Macy’s has announced its partnering with electronics discovery store b8ta to expand it’s Market @Macy’s pop-up shops within Macy’s stores. Part of the deal includes Macy’s taking a minority stake in b8ta, which also helps brands build out physical stores.
Over the next year, The Market @ Macy’s will test new size formats by using b8ta’s technology and will expand the size of some of the existing pilot locations. The partnership will allow the Market concept to scale faster by customizing its platform for Macy’s and making it easier for brands to participate, along with furthering the company’s goal of bringing more excitement and fresh experiences into stores, Macy’s President Hal Lawton said in a statement.
b8ta was founded in 2015 by Nest alums Vibhu Norby, William Mintun and Phillip Raub. Thier concept stores help shoppers try tech gadgets before buying them, even if those products aren’t yet in stores.
B8ta’s knowledge and cachet in the home and consumer electronics space provide an opportunity to introduce new products and categories to Macy’s shoppers.
Macy’s also recently acquired New York-based Story, a shop that rotates merchandise based on a theme every few months. As part of that deal, Story founder and CEO Rachel Shechtman joined Macy’s as “brand experience officer.”
This is all part of Macy’s recent moves into transformational and experiential shopping, a topic we’ve been following. It’s no secret that bricks and mortar retail are suffering, but the ones that hang on are coming up with new and innovative ways to remake their space to keep the customers coming to their physical space.
Market@ Macys originally launched in February as a pop-up concept in only10 Macy’s stores. During the program, the retailer opened its ground floor to brands that don’t yet have their own physical locations. The concept was met with positive initial feedback, and now the Market concept is expanding more broadly.
B8ta currently has nine standalone locations in the US and the Macys deal gives the brand a good runaway to expand its footprint. B8ta also works with Lowe’s with a store within a store concept for selling and demoing smart home products.
(An abridged transcript from our conversation.)
John Suder: I’m looking at their products. They’ve got some neat stuff. It’s like a high end…what were those stores they used to have?… Hammacher Schlemmer, Sharper Image…Brookstone? The stores look pretty cool. It’s got kind of a hipster Apple feel. A lot of bleached wood, black, mirrors, little chandeliers. Very cool. There are nine actual stores right now. Austin, Corte Madera, Palo Alto, Houston, Seattle, Santa Monica, New York, Portland, San Francisco, and then there’s a ton of them in Lowe’s.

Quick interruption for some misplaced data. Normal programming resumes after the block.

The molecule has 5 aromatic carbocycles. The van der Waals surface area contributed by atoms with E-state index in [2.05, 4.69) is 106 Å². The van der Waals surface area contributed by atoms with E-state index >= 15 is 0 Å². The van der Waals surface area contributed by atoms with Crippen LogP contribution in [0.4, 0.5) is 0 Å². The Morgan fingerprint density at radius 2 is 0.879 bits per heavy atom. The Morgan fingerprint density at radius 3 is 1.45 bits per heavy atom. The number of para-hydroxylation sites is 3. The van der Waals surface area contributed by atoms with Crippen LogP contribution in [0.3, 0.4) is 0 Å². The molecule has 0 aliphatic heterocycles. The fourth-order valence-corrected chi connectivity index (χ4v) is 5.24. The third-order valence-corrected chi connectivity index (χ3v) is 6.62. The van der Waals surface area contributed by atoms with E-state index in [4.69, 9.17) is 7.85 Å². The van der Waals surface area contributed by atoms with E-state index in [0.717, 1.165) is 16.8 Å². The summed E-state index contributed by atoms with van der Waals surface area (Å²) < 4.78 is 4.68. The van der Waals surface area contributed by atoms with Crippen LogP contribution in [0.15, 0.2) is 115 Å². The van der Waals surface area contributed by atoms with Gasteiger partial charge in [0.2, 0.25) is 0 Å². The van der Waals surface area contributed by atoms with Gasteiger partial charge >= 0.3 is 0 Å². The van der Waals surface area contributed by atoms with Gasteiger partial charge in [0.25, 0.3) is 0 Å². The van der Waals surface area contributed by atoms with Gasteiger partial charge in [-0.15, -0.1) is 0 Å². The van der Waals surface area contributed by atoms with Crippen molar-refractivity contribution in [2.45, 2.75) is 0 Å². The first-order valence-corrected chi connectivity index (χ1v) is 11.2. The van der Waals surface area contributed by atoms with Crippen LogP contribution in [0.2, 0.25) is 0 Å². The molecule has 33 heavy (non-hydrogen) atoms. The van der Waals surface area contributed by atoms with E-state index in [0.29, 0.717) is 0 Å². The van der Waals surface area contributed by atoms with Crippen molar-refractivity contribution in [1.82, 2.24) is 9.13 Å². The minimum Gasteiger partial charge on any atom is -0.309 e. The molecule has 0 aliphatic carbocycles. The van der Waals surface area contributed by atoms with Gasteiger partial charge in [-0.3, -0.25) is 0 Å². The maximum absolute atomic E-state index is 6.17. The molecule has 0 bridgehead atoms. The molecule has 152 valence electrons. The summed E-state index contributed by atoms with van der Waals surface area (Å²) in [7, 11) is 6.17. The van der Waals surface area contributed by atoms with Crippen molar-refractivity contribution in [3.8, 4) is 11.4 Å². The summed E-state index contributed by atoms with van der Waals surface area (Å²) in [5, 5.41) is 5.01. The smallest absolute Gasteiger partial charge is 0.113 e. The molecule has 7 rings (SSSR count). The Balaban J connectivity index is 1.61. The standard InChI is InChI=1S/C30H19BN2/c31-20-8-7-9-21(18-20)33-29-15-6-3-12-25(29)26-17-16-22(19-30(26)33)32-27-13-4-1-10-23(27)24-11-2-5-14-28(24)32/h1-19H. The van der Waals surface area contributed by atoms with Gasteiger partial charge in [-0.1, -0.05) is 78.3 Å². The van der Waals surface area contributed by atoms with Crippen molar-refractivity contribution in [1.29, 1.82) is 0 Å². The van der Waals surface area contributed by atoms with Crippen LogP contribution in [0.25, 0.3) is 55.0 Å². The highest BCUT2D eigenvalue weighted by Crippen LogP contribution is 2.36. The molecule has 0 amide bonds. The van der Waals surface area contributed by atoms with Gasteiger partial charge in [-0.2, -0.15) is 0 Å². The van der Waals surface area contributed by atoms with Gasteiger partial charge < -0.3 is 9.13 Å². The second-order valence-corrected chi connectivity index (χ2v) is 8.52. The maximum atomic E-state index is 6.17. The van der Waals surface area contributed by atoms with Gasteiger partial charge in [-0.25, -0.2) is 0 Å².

What we’ve been talking about a lot lately is the pop-up shops and the experiential retail. And this is a great example of that. Macy’s has some great a real estate, but as we all know, foot traffic is shrinking and they need more creative ways to figure out how to use that space. And I think this is a good fit.
Bart Mroz: It’s taking that “small shop/divided up shop” concept into a big store and I think that’s just bringing it back. Macy’s divided into a whole bunch of departments, the shoe department, there’s the makeup department, right? But divided even smaller. I think that’s a good idea to do. Especially for products that like people won’t really have storage for.
John: That’s a great point. And what we’ve been seeing is a lot of the department stores, they depend on that, but customer coming through, but so much of that is going online and we’ve talked about how AR is moving in – like when you walked through Macy’s and the first department you cut through as the cosmetics department and the perfume and Cologne and all that. And it’s huge. And then they also have this little stations that people go to and they can get the little makeup demos. A lot of that stuff’s going online. You know, if a woman wants to try on some eyeshadow or nails AR – is so incredible for that now. So they don’t have to concede as much floor space to that kind of thing. But what do you fill it up with? Well, if you look at on B8ta site, not only are the stores beautiful but the product selection skews to more higher-end customers. So I think Macy’s is trying to appeal to that deep-pocketed millennial. Especially if you look at what’s on Beta site, you’ve got VR glasses and you’ve got electric bikes and things like that.
Bart: I love this kind of stuff and there are certain things I actually do own already, but there are certain things I want to check out on hand instead of just ordering it. So you have both. It, it just makes sense. And then that brings a person like me into Macy’s, which I don’t really go into. But if something is like that there, I will definitely do it.
John: It’s neat because you can put your hands on this stuff – here’s a great example: they have that 3D Pen where you can kind of write in the air in just like a 3D printer. That’s the kind of stuff you want to go check it out. You want to put your hands on it. And Macy’s doesn’t have to carry any inventory. I’m sure a lot of the stuff is – you look at the product and they say, okay, we’ll take your money and we’ll ship it to you in two days. But no big deal, especially if you’re living in say, New York City, you don’t want to be carrying your Scoot-scoot down the street. You want to have it delivered to your house.